Deep Red (1975)

*. I’m sensitive, if mostly indifferent, to the fact that I don’t like a lot of the movies I talk about here. I think I may come off as overly negative. So it was with great pleasure that I sat down for a re-watch of Deep Red, one of my all-time favourites. This is a movie that, the first time I saw it, actually made me jump out of my chair in joy.
*. My jump came when Marcus (David Hemmings) registers that he saw something at an earlier point in the movie. This is referring to the “reveal,” and it is so brilliantly conceived and executed that I won’t ruin it for you here. Suffice to say that I saw what he saw. Since then I’ve introduced several other people to the movie but nobody else has got it on a first viewing, so this makes me feel even better.

*. I say the reveal is brilliantly conceived and executed and that’s something I’d echo for most of the script. Not that the story is anything special, though it is a well-tuned giallo that, surprisingly for the genre, has all the elements in place without involving us in any crazy jumps in logic. The red herrings are sensible and effectively registered, and it’s possible to be guessing at the killer’s identity up until the end, though I think it is still adequately prepared for and completely satisfying. Guillermo del Toro says that Deep Red “doesn’t make logical sense but it makes lyrical sense” in its rhyming of images, but I really think that shortchanges the plot, which I found to be pretty tight.
*. What I really like about the script though isn’t the story, or the dialogue, which is only serviceable most of the time and, given its being split between English and Italian, leads to some very odd subtitling on the DVD. A man saying “What, please?” is subtitled as “Sorry, what did you say? Could you repeat that please?” There are a lot of moments like this. The subtitles are barely an approximation of what are pretty flat lines.

*. No, what I mean when I say I love the script goes back to something I heard Robert Towne say in an interview once about how a great screenwriters sees the action. The dramatic and visual context is everything (I seem to remember Dan O’Bannon saying something similar, but I may be mistaken). Towne’s example is when, in Lawrence of Arabia, someone asks Lawrence what he loves about the desert and he looks about him and says “It’s clean.” That’s a line that takes some visual imagination.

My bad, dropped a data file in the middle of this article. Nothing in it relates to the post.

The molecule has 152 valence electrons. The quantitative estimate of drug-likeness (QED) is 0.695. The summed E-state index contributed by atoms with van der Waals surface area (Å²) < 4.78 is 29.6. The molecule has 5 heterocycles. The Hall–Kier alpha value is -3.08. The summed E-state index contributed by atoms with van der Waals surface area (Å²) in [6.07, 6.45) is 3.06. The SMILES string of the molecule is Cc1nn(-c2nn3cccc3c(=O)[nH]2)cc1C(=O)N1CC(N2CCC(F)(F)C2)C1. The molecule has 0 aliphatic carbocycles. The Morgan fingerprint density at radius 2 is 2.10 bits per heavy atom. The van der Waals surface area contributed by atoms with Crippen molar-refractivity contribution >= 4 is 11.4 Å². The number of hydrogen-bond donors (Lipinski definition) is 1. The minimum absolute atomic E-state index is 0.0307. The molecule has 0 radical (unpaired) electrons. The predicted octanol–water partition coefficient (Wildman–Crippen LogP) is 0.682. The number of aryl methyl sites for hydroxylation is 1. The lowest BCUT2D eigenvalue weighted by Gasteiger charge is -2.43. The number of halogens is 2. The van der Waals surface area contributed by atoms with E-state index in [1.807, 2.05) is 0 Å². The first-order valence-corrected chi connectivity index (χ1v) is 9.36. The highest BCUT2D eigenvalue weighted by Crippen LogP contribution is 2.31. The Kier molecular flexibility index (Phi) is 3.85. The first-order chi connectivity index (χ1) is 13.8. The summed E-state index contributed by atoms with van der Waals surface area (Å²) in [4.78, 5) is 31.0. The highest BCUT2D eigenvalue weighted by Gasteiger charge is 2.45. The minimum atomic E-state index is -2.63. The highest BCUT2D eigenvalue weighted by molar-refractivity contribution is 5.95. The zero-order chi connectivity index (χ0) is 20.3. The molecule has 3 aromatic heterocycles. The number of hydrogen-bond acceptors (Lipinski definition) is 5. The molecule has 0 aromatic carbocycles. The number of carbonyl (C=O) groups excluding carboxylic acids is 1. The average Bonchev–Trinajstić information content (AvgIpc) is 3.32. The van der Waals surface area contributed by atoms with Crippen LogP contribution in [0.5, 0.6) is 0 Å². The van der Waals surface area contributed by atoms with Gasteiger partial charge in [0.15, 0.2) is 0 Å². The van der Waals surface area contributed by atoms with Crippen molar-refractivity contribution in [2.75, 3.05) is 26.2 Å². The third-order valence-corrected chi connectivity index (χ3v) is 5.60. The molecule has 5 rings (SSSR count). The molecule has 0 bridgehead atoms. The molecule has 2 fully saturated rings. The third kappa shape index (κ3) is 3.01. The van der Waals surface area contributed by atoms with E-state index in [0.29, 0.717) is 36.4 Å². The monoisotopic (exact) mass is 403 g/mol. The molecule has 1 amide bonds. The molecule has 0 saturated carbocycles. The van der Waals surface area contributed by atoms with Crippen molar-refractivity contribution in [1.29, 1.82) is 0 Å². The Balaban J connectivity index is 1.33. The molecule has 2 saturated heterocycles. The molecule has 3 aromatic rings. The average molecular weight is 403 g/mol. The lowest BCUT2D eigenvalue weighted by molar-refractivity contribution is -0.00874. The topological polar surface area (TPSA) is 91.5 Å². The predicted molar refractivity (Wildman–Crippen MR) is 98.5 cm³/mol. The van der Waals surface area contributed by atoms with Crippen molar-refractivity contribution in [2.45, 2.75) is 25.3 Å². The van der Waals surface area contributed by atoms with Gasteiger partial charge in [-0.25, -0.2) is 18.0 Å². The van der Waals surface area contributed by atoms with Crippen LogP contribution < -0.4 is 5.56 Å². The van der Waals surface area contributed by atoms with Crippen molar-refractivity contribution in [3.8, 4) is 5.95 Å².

*. Dario Argento (said to be “a director of incomparable incompetence,” in Vincent Canby’s sniffy review of Deep Red), along with his co-writer Bernardo Zapponi, have this visual instinct in spades. I think of the way they wanted to come up with murder scenes where we see injuries that the audience can relate to, so that instead of having victims stabbed or shot they have someone having their face stuck in boiling water, and another fellow having his open mouth smashed onto a mantelpiece. You can really feel that one!
*. The best example though comes when the psychic goes to open the door to her apartment and stops and screams before the hatchet comes crashing through it. Why? Because she’s a psychic! The scream comes before the jump scare because she senses what’s on the other side of the door. That’s worth a round of applause right there.

*. Another thing I love about Deep Red is its flagrant theatricality. The way the red curtains are drawn to reveal the psychic conference. The empty street that looks like it must be a set, complete with a bar copied from Edward Hopper’s painting “Nighthawks,” complete with mannequins set up inside. This gives the proceedings the perfect blend of trash and art house. Karyn Kusama notes how Marcus’s instructions to his music students at the beginning sets the note for the rest of the film. They have to play jazz trashier. There’s just no cleaning it up.
*. Trashy, violent, and funny too. The reversal of gender roles between Marcus and Gianna (Daria Nicolodi) makes a cute motif, from their arm-wrestling to his being miniaturized by the broken seat in her car. This also serves a dramatic purpose, as despite being the male hero he is vulnerable throughout. As the police like to needle him, he doesn’t even have a real job.

*. Its influence has had a long reach. The psychic conference may have been the inspiration for the mentalist showdown at the beginning of Scanners. Billy the Puppet from the Saw franchise was apparently taken from the mannequin that makes a weird entrance here. And John Carpenter was definitely drawing, consciously or not, from Goblin’s score for his Halloween theme. Less notably, the girl being drowned in a scalding bath in Halloween II was also a steal, or homage.
*. Yes, you’ll probably want to be a fan of the genre to fully appreciate it. But this is the Citizen Kane of gialli and I think it’s a wonderful entertainment in its own right, put across with talent and verve in every department. Everyone has their own list of favourite movies, mixing undisputed classics in with idiosyncratic picks. Deep Red is a title I’d group with the latter, but it still makes my top 10.

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